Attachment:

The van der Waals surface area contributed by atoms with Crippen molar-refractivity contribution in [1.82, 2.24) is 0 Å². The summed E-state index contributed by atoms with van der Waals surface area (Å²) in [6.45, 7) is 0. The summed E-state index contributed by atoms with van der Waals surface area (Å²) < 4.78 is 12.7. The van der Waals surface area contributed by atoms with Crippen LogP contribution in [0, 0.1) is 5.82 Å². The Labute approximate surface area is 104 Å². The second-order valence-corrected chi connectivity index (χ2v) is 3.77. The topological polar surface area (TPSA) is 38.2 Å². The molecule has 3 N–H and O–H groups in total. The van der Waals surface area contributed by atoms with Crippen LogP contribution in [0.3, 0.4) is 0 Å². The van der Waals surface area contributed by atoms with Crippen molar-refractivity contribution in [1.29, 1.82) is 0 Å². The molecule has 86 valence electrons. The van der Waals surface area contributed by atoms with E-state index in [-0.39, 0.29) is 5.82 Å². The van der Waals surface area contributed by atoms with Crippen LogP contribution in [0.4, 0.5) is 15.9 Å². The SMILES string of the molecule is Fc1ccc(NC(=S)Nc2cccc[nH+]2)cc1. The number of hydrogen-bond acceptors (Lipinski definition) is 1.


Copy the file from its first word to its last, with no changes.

The van der Waals surface area contributed by atoms with Crippen molar-refractivity contribution in [1.82, 2.24) is 0 Å². The summed E-state index contributed by atoms with van der Waals surface area (Å²) in [6.45, 7) is 0. The summed E-state index contributed by atoms with van der Waals surface area (Å²) < 4.78 is 12.7. The van der Waals surface area contributed by atoms with Crippen LogP contribution in [0, 0.1) is 5.82 Å². The Labute approximate surface area is 104 Å². The second-order valence-corrected chi connectivity index (χ2v) is 3.77. The topological polar surface area (TPSA) is 38.2 Å². The molecule has 3 N–H and O–H groups in total. The van der Waals surface area contributed by atoms with Crippen LogP contribution in [0.3, 0.4) is 0 Å². The van der Waals surface area contributed by atoms with Crippen molar-refractivity contribution in [1.29, 1.82) is 0 Å². The molecule has 86 valence electrons. The van der Waals surface area contributed by atoms with E-state index in [-0.39, 0.29) is 5.82 Å². The van der Waals surface area contributed by atoms with Crippen LogP contribution in [0.4, 0.5) is 15.9 Å². The SMILES string of the molecule is Fc1ccc(NC(=S)Nc2cccc[nH+]2)cc1. The number of hydrogen-bond acceptors (Lipinski definition) is 1.